4 Memory Sticks Installed = Errors; Individually Tested = Zero Errors

By Route44 ยท 12 replies
Feb 15, 2010
  1. Last night our second family PC Blue Screened with an 0x4E PFN_LIST_CORRUPT error which is a very strong indicator of corrupted memory.

    Memory is Crucial Ballistix PC3200 (DDR 400) in a 4x512 (2 gigs) configuration in a socket 939 system Epox 9NPA+Ultra motherboard.

    The specs on this memory are as follows: 2.8 voltage which the motherboard has it set at correctly as well as in 2T. The CAS is a designed 2-2-2-6 but mobo has it set at 3-4-4-8 which is probably due to the 4x512 configuration and 2T

    Ran memtest and into the fifth PASS received 212 errors all in Test 5. I saw enough so I tested each stick individually for the minimum Passes of 7 and no errors on any of them even in test 5.

    So I reinstalled all four sticks, checked the BIOS settings and ran Memtest again and in the very first PASS I received 20 errors in Test 5.

    Any ideas?
  2. red1776

    red1776 Omnipotent Ruler of the Universe Posts: 5,224   +164

    maybe i misread your testing method, but could it be a bad dimm?
  3. Route44

    Route44 TechSpot Ambassador Topic Starter Posts: 11,984   +72

    Hey red, thanks for looking in. I ran all four sticks together and the errors occured. I ran each stick individually with memtest and no errors whatsoever but I did only test in slot one.

    I have the painful feeling I'm going to need to test in the other slots. If one is going what, from your experience, is the chances the motherboard itself may be going as a whole?

    By the way, two Passes with all four sticks and 141 errors in test 5. 20 in the first Pass 121 in the second Pass.
  4. Tedster

    Tedster Techspot old timer..... Posts: 6,002   +15

    memtest rarely is wrong. If you are getting errors, then the ram is bad.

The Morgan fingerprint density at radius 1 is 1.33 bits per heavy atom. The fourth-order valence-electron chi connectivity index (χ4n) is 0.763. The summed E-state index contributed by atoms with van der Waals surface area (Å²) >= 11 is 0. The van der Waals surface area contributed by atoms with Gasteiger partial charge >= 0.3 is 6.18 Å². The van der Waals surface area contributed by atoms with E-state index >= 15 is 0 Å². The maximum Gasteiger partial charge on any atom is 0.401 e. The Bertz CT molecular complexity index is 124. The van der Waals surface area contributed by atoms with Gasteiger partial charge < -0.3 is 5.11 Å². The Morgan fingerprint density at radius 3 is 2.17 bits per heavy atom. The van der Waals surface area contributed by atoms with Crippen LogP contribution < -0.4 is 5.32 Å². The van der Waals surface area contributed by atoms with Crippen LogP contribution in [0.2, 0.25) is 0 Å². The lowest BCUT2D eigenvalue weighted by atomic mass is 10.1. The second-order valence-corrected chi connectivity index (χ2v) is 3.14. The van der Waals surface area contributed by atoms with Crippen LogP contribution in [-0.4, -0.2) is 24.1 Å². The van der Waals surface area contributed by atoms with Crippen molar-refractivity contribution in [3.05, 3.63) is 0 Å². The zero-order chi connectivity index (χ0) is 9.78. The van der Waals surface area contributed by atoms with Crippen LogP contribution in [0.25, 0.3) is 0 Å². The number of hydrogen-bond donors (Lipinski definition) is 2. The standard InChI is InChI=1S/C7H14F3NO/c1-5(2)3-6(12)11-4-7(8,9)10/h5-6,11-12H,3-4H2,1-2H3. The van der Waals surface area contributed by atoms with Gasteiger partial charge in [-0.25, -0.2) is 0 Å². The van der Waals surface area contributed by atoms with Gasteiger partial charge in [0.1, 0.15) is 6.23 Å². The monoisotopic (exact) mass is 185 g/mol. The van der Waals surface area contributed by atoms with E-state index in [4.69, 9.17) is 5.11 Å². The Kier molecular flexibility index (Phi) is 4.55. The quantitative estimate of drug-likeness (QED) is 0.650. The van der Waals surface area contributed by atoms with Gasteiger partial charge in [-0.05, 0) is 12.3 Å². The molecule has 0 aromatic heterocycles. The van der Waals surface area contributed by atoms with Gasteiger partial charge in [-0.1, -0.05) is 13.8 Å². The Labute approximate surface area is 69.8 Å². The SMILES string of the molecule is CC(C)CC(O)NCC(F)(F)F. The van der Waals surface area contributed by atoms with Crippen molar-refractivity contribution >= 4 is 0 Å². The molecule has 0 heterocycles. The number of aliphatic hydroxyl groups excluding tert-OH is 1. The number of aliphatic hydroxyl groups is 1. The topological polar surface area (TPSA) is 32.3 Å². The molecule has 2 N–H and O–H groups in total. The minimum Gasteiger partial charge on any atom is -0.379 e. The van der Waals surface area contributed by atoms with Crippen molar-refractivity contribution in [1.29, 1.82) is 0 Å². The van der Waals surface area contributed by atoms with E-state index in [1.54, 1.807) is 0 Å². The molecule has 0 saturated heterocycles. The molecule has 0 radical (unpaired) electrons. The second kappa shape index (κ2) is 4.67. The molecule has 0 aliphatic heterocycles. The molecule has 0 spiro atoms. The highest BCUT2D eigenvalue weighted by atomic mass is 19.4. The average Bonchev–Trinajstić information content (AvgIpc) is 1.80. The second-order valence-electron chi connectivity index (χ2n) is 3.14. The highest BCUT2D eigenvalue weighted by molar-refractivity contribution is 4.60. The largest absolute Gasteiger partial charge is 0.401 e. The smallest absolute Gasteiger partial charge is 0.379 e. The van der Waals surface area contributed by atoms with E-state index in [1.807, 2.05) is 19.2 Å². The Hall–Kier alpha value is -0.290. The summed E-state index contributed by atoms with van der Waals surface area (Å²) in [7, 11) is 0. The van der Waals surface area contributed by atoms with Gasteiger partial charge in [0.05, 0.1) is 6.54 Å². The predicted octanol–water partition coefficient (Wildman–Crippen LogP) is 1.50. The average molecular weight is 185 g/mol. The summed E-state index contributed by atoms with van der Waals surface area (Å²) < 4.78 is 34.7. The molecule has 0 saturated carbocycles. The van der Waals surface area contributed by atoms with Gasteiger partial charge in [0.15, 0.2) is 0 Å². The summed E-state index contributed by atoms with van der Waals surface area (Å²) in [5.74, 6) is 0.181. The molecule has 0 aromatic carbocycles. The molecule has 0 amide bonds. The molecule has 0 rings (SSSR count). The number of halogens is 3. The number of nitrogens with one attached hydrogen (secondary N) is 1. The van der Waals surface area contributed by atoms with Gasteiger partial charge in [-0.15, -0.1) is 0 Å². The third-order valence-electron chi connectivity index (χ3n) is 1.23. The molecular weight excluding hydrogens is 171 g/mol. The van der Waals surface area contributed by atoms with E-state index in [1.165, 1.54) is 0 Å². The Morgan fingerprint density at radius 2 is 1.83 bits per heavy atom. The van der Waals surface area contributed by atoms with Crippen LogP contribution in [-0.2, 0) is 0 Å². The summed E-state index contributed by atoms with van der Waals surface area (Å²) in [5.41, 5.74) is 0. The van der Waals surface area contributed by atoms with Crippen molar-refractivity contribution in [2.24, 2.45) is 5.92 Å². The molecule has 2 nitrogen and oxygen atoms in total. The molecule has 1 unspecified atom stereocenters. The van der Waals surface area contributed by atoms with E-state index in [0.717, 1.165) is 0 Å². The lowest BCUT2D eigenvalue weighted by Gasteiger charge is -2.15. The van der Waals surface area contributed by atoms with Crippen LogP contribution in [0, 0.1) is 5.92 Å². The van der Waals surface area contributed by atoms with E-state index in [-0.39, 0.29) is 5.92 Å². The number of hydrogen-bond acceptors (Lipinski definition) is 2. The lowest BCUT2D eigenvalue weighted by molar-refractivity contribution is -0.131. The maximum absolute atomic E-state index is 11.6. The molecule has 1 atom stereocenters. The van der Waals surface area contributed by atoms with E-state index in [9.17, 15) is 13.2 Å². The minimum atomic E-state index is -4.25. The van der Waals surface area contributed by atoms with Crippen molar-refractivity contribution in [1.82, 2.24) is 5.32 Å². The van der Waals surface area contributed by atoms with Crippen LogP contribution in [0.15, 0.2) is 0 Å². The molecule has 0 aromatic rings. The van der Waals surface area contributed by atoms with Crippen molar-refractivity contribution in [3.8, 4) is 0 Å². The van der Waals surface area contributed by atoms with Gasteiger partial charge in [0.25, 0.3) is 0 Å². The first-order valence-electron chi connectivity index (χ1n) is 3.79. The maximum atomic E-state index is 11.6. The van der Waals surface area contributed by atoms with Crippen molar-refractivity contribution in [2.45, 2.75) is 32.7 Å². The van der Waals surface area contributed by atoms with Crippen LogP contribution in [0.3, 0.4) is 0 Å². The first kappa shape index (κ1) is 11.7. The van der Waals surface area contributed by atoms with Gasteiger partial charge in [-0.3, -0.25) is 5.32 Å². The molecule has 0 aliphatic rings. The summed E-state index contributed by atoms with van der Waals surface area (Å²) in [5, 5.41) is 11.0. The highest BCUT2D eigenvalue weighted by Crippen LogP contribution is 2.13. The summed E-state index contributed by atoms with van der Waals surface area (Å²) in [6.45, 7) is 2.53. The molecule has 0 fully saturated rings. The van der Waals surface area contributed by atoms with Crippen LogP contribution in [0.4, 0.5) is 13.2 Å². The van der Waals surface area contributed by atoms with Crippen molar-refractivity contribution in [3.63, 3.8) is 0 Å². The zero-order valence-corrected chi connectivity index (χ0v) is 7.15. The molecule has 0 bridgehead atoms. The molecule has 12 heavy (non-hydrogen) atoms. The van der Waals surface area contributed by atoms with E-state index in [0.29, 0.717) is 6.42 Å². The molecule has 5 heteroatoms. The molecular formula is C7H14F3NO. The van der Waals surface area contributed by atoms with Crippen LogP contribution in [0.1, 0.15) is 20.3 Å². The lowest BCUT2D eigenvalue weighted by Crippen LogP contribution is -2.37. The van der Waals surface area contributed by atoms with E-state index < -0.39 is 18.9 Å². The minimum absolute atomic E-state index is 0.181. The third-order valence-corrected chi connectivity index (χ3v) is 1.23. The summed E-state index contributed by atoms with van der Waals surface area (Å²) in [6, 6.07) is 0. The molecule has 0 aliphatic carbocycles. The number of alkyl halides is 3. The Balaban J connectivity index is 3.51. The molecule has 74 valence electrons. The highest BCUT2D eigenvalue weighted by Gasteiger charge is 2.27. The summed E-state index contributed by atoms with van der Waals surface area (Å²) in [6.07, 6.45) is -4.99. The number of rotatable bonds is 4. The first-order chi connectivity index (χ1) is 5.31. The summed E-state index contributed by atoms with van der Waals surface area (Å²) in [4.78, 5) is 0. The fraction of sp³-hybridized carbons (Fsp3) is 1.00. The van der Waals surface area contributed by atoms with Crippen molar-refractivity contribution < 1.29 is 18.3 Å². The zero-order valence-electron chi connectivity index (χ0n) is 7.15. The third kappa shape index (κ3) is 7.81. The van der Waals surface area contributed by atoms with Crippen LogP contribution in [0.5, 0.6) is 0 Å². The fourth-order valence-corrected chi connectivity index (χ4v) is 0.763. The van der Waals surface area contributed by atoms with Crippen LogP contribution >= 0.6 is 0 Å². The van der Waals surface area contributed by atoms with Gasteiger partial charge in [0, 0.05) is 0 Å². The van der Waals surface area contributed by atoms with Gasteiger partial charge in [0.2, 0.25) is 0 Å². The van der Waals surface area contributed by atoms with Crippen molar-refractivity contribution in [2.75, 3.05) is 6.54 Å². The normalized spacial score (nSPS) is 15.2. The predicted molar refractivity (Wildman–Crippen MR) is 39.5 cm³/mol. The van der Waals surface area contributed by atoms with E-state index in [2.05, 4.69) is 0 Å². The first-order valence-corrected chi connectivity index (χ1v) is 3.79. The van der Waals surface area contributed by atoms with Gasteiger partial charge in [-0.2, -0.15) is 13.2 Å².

5. captaincranky

    captaincranky TechSpot Addict Posts: 12,975   +2,527

    You do realize that in all cases slot one needs to be populated. So the minimum number of DIMMs installed for testing would be 2, for sockets 2, 3, & 4. Running with Channel "A", socket "0" empty could possibly damage the board. That's my story, and I'm stickin' to it. The symptoms you're describing could also be a defective northbridge (MCH) (!) or (?)

    I am somewhat suspicious that good memory doesn't test bad simply because it's placed in a different socket. At least not if the voltage is correct.
  6. red1776

    red1776 Omnipotent Ruler of the Universe Posts: 5,224   +164

    Hey Route,
    the reason i brought it up is that while it most likley a module, I have seen a dimms short out from debris in them. I would blow them out and inspect closely for burn marks along the contacts (pins). its been known to happen,more commeonly in DDR (1) boards, and your results were irregular when testing in one slot only.
  7. captaincranky

    captaincranky TechSpot Addict Posts: 12,975   +2,527

    OK, I concede that socket corrosion is also a distinct possibility.
  8. Route44

    Route44 TechSpot Ambassador Topic Starter Posts: 11,984   +72

    I did blow out the slots with air and slot one has always been populated. I am even getting more errors with second time through with it in 5x512 than the first time through.
  9. dividebyzero

    dividebyzero trainee n00b Posts: 4,891   +1,264

    If you've never populated all fout DIMMs before then there's a real possibility that the board has stability problems re: providing enough voltage through the MCH for four modules.